In Convergence Liberation
Hafez Modirzadeh - Saxophones, flute, clarinet, percussion
ETHEL - Cornelius Dufollo: violin; Ralph Farris: viola; Dorothy Lawson: cello; Mary Roswell: violin
Mili Bermejo - Vocals
Amir ElSaffar - Trumpet. vocals, sanfur
Amir Abbas Etemadzadeh – Tonbak, daf, dohol, bells
Faraz Minooei - Sanfur
Sometimes it takes a set of circumstances to make an album click. Driving home from work in the early evening after an exhausting week, I put on In Convergence Liberation and let it take me where it wanted to go.
Something about the solemn melody of the opening track, La Angustia de Los Amantes (“Lover’s Agony”) and Mili Bermejo’s soulful rendition in Spanish of a 13th century Persian poem made a connection with me, speaking some truths about life’s struggles, breaking through barriers of culture and language. It transported me out of that specific time and place, and gave me a perspective beyond my immediate concerns. I suppose that’s one of the main reasons we listen to music.
With In Convergence Liberation, Hafez Modirzadeh has accomplished an extremely skillful blending of jazz, avant-garde classical, and Persian as well as Iberian music. The record proved somewhat difficult to wrap my head around, and write about, because with its diversity of approaches and instrumentation, along with its length over 18 tracks, Liberation at first sounds like two or even three different albums.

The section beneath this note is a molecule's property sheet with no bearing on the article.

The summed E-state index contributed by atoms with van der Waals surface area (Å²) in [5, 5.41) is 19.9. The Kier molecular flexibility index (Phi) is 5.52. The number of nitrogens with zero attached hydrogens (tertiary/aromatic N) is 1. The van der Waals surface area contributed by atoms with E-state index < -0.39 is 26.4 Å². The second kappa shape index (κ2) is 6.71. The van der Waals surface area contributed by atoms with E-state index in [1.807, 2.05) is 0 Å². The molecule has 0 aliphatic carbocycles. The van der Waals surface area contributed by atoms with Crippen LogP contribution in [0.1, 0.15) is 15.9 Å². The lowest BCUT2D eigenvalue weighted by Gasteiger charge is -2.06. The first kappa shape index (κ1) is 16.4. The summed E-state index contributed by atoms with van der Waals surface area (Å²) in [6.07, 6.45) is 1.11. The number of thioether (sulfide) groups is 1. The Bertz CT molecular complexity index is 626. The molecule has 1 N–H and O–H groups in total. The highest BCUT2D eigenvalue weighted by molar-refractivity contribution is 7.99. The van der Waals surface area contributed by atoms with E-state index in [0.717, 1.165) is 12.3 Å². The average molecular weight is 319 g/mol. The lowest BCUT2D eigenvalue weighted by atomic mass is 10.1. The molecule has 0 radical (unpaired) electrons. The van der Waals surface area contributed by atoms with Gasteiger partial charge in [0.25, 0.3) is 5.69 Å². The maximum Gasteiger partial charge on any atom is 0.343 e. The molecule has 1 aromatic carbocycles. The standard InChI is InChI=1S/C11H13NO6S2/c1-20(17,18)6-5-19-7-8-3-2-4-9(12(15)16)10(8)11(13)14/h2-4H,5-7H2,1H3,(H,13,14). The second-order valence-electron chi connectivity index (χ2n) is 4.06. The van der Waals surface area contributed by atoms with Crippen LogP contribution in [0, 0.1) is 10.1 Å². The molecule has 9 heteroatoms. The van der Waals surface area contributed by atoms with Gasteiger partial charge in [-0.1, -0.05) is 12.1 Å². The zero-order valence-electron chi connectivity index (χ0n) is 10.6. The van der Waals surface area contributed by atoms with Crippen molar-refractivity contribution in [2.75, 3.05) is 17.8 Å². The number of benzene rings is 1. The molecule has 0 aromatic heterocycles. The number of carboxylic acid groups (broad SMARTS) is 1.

It was when I began focusing on the strings that I realized that they serve as the unifying thread throughout the record. Far from a “reeds with stings” date, the writing for the ETHEL string quartet is complex and deftly woven into each piece. In fact, the 4-part Suite Compost solely featuring the quartet is one of the highlights of the entire album.
In addition to the strings, Modirzadeh blends his reeds, the trumpet of Amir ElSaffar, Ms. Bermejo’s voice, and traditional Persian instruments such as the tonbak (goblet drum) and daf (frame drum) into a unified whole. Certain tracks, such as the aforementioned La Angustia bring more of the Persian musical influence, and others, such as Number That Moves featuring Modirzadeh’s plaintive alto, will remind one of Ornette Coleman.
Even with all I’ve described, I’ve barely scratched the surface of Hafez Modirzadeh’s musical world, which also includes gamelan music, motifs from Beethoven and string quartet music from Mozart to Bartok. Through all these connections, Modirzaheh makes connections with life, with the beauty in art and with the human experience that connects us all.